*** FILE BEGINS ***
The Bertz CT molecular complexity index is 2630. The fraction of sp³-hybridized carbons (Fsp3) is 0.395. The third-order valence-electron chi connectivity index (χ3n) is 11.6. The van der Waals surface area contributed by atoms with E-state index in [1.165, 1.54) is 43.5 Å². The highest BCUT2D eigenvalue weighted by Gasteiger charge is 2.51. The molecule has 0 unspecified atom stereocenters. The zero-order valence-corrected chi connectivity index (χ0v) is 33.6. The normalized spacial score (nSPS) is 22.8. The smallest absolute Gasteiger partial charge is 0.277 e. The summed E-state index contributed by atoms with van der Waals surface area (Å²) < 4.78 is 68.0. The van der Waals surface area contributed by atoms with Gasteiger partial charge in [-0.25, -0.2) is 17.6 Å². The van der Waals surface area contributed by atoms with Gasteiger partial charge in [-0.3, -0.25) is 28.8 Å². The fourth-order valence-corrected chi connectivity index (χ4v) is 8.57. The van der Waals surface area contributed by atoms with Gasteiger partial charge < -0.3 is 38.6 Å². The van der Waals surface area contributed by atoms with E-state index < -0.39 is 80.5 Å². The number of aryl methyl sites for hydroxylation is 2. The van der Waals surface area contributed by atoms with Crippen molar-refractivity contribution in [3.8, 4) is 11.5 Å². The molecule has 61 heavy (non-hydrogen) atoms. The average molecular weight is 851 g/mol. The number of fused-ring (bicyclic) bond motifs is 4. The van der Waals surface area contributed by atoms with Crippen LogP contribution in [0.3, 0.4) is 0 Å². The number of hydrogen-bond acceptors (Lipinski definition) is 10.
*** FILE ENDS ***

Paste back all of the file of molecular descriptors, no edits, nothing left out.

The Bertz CT molecular complexity index is 2630. The fraction of sp³-hybridized carbons (Fsp3) is 0.395. The third-order valence-electron chi connectivity index (χ3n) is 11.6. The van der Waals surface area contributed by atoms with E-state index in [1.165, 1.54) is 43.5 Å². The highest BCUT2D eigenvalue weighted by Gasteiger charge is 2.51. The molecule has 0 unspecified atom stereocenters. The zero-order valence-corrected chi connectivity index (χ0v) is 33.6. The normalized spacial score (nSPS) is 22.8. The smallest absolute Gasteiger partial charge is 0.277 e. The summed E-state index contributed by atoms with van der Waals surface area (Å²) < 4.78 is 68.0. The van der Waals surface area contributed by atoms with Gasteiger partial charge in [-0.25, -0.2) is 17.6 Å². The van der Waals surface area contributed by atoms with Gasteiger partial charge in [-0.3, -0.25) is 28.8 Å². The fourth-order valence-corrected chi connectivity index (χ4v) is 8.57. The van der Waals surface area contributed by atoms with Gasteiger partial charge < -0.3 is 38.6 Å². The van der Waals surface area contributed by atoms with E-state index < -0.39 is 80.5 Å². The number of aryl methyl sites for hydroxylation is 2. The van der Waals surface area contributed by atoms with Crippen molar-refractivity contribution in [3.8, 4) is 11.5 Å². The molecule has 61 heavy (non-hydrogen) atoms. The average molecular weight is 851 g/mol. The number of fused-ring (bicyclic) bond motifs is 4. The van der Waals surface area contributed by atoms with Crippen LogP contribution in [0.3, 0.4) is 0 Å². The number of hydrogen-bond acceptors (Lipinski definition) is 10.